In my previous article, Prindle-Goldstein House, I’d cited an account by local historian Mabel P. Stivers of how Dr. Frederick C. Goldstein had donated a Bible once owned by Rev. Richard Mansfield, to the Mansfield House collection.
This past Saturday, I visited the General David Humphreys House, the Derby Historical Society’s museum home in Ansonia, Connecticut, where this very same Bible, along with a number of other artifacts owned by Rev. Mansfield, are on permanent display. [ The Derby Historical Society owned the Mansfield House since the early 1960s, until I acquired it from them last December. ] My good friend Joy Donini spent considerable time with me that afternoon, providing me with a personal tour of all these items, for which I’m incredibly grateful.
Rev. Mansfield’s Bibles, and several prayer books, are currently displayed in a 17th century Bible box, in the “Ansonia Room” (the former North parlor) of the Humphreys House, with a cloth protecting the contents underneath the glass cover from exposure to light:
The table on which the Bible box sits had been donated by Reverend Archibald Romaine Mansfield, D.D., and his sister, Mrs. Mary Mansfield Duffield, to the Mansfield House, most likely following its 1926 restoration:
Inside is the Bible of Rev. Mansfield’s that had been donated to the Mansfield House by Dr. Frederick C. Goldstein. Sukey Philips was the former slave of Rev. Mansfield who had been in possession of the Bible in the later half of the nineteenth century, and had given it to the Goldstein family. In 1926, Dr. Goldstein donated this Bible to the Mansfield House, where it was finally displayed to the public:
Joy held the Bible open so I could take a photo of its pages. Here is the Book of Nehemiah:
[ Nehemiah rebuilt the walls of Jerusalem, by the way, and as such, was an early restorer and preservationist of antiquities. Should I take this as some prophetic sign? ]
The Bible box also protects another Mansfield Bible, and two prayer books of the Reverend’s:
A close look at the much worn inside cover, on the left, seems to reveal the year “1798″, inscribed just above the words “his Book”, while the endsheet, on the right, clearly reads “Richard Mansfield’s Book”, in what appears to be the same handwriting:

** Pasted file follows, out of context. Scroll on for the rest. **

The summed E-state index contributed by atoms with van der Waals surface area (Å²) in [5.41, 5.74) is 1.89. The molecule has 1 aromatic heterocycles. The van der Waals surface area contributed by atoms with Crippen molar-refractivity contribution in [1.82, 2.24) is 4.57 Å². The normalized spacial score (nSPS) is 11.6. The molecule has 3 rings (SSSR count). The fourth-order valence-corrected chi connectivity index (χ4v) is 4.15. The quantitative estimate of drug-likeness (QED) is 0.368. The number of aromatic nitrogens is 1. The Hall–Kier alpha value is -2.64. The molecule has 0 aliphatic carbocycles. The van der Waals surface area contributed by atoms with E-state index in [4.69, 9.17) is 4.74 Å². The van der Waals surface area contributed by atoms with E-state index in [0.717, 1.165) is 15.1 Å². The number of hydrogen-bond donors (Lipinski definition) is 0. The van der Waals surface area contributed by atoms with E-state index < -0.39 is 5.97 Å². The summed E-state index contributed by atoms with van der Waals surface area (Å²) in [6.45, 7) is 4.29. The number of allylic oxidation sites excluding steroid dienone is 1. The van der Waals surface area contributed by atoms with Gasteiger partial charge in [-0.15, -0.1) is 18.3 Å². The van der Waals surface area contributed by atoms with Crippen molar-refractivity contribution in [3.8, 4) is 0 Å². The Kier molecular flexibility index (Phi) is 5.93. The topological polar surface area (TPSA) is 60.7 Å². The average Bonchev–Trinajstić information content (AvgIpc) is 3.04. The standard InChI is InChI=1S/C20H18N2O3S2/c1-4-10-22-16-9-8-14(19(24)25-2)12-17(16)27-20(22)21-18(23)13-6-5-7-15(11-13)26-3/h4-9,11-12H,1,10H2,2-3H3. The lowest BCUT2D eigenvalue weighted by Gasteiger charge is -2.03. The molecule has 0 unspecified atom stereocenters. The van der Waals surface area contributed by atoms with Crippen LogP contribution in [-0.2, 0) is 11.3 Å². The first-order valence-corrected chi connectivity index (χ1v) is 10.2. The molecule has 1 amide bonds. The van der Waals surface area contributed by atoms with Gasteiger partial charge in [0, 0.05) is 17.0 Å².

Are these the inscriptions of Rev. Mansfield himself? Possibly. Unfortunately, I hadn’t thought at the time to inspect the inside cover of the Bible to see if there were any similar inscriptions, but I shall on my next visit.
On the wall just above the Bible hangs a portrait of Rev. Mansfield, as well as a drawing of the First Episcopal Church of Derby, where Rev. Mansfield preached. My guess is this is the same portrait that once hung above the fireplace in the south parlor of the Mansfield House, as described by Mrs. Stivers:
Some time after 1799, the small, single room Episcopal Church, having outlived its usefulness to Derby’s growing Episcopal community, and having been supplanted by a larger building down the road, was moved across the street and attached to the David Humphrey’s house as an extension. The surrounding land later became the Elm Street Cemetery, with Rev. Mansfield and his immediate family being buried at the exact location where Rev. Mansfield’s original pulpit once stood.
Today, the old Episcopal Church serves as the Humphreys House’s museum gift shop. Below is a photo of part of its interior. The far wall is deliberately exposed here, and consists of 2x vertical oak planks, all of large, varying widths. The chalky white, horizontal lines are traces of an old lath and plaster covering that had been fastened directly to the interior sides of the planks.
This so called plank frame style of construction appears to have been very popular in the earliest buildings of the Naugatuck Valley, and according to famed New Haven architect J. Frederick Kelly, was used quite often throughout Connecticut, generally (as opposed to, for example, stud walls with clay and straw infill).
A viewing port on the other side of the wall reveals some of the original exterior clapboards of the old church building:
Another viewing port inside the old church likewise reveals the original exterior clapboards of the Humphreys House:
I don’t know who thought up having dual, opposing viewing ports of both former exterior walls, but I think it’s a pretty novel idea.
Finally, Rev. Mansfield’s old rocking chair also is on display in a corner of the Ansonia room of the David Humphreys House:
An earlier article of mine, Christine of the Mansfield House, shows an old photo that includes this same rocker, right next to the fireplace of the Mansfield House south parlor, while it’s being tended to by a little girl in colonial dress, named Christine Ryan. The photo, taken when the Mansfield House was still a museum, appears in the booklet “A History of Ansonia: Bicentennial-1976″, published by the Derby Historical Society.
Much thanks, once again, to Joy Donini, for taking the time to give me a personal and detailed tour of the Mansfield family artifacts maintained by the Derby Historical Society, as well as imparting to me many of the histories associated with the General David Humphreys House, and its various collections.